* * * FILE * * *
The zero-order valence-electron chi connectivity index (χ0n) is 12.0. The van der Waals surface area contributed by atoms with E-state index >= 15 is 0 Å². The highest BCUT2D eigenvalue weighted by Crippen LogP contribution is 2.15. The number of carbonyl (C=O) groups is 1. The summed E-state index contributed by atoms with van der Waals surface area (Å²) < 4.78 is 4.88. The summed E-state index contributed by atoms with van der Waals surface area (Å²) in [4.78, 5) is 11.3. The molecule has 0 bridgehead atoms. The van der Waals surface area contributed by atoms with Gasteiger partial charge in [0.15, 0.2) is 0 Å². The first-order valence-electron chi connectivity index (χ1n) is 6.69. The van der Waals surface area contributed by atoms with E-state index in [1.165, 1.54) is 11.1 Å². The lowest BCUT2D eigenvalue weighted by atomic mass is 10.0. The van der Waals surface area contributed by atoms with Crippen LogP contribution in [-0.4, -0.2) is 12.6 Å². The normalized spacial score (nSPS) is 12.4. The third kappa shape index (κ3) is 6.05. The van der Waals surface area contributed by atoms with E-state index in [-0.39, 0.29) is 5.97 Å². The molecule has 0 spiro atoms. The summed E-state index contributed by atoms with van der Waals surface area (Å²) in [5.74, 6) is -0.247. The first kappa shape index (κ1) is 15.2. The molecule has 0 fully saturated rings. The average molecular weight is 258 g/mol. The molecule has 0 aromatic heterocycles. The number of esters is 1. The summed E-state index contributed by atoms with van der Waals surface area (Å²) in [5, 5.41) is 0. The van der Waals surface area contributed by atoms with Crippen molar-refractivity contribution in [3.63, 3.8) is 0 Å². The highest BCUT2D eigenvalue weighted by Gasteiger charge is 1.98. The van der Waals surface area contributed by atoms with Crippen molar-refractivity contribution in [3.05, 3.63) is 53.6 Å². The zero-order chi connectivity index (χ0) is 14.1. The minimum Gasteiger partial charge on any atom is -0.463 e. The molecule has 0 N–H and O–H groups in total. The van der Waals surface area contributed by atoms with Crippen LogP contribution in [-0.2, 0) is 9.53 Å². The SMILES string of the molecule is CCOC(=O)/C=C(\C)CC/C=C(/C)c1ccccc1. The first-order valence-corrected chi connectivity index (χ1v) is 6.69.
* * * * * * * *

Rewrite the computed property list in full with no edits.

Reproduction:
The zero-order valence-electron chi connectivity index (χ0n) is 12.0. The van der Waals surface area contributed by atoms with E-state index >= 15 is 0 Å². The highest BCUT2D eigenvalue weighted by Crippen LogP contribution is 2.15. The number of carbonyl (C=O) groups is 1. The summed E-state index contributed by atoms with van der Waals surface area (Å²) < 4.78 is 4.88. The summed E-state index contributed by atoms with van der Waals surface area (Å²) in [4.78, 5) is 11.3. The molecule has 0 bridgehead atoms. The van der Waals surface area contributed by atoms with Gasteiger partial charge in [0.15, 0.2) is 0 Å². The first-order valence-electron chi connectivity index (χ1n) is 6.69. The van der Waals surface area contributed by atoms with E-state index in [1.165, 1.54) is 11.1 Å². The lowest BCUT2D eigenvalue weighted by atomic mass is 10.0. The van der Waals surface area contributed by atoms with Crippen LogP contribution in [-0.4, -0.2) is 12.6 Å². The normalized spacial score (nSPS) is 12.4. The third kappa shape index (κ3) is 6.05. The van der Waals surface area contributed by atoms with E-state index in [-0.39, 0.29) is 5.97 Å². The molecule has 0 spiro atoms. The summed E-state index contributed by atoms with van der Waals surface area (Å²) in [5.74, 6) is -0.247. The first kappa shape index (κ1) is 15.2. The molecule has 0 fully saturated rings. The average molecular weight is 258 g/mol. The molecule has 0 aromatic heterocycles. The number of esters is 1. The summed E-state index contributed by atoms with van der Waals surface area (Å²) in [5, 5.41) is 0. The van der Waals surface area contributed by atoms with Crippen molar-refractivity contribution in [3.63, 3.8) is 0 Å². The highest BCUT2D eigenvalue weighted by Gasteiger charge is 1.98. The van der Waals surface area contributed by atoms with Crippen molar-refractivity contribution in [3.05, 3.63) is 53.6 Å². The zero-order chi connectivity index (χ0) is 14.1. The minimum Gasteiger partial charge on any atom is -0.463 e. The molecule has 0 N–H and O–H groups in total. The van der Waals surface area contributed by atoms with Crippen LogP contribution in [-0.2, 0) is 9.53 Å². The SMILES string of the molecule is CCOC(=O)/C=C(\C)CC/C=C(/C)c1ccccc1. The first-order valence-corrected chi connectivity index (χ1v) is 6.69.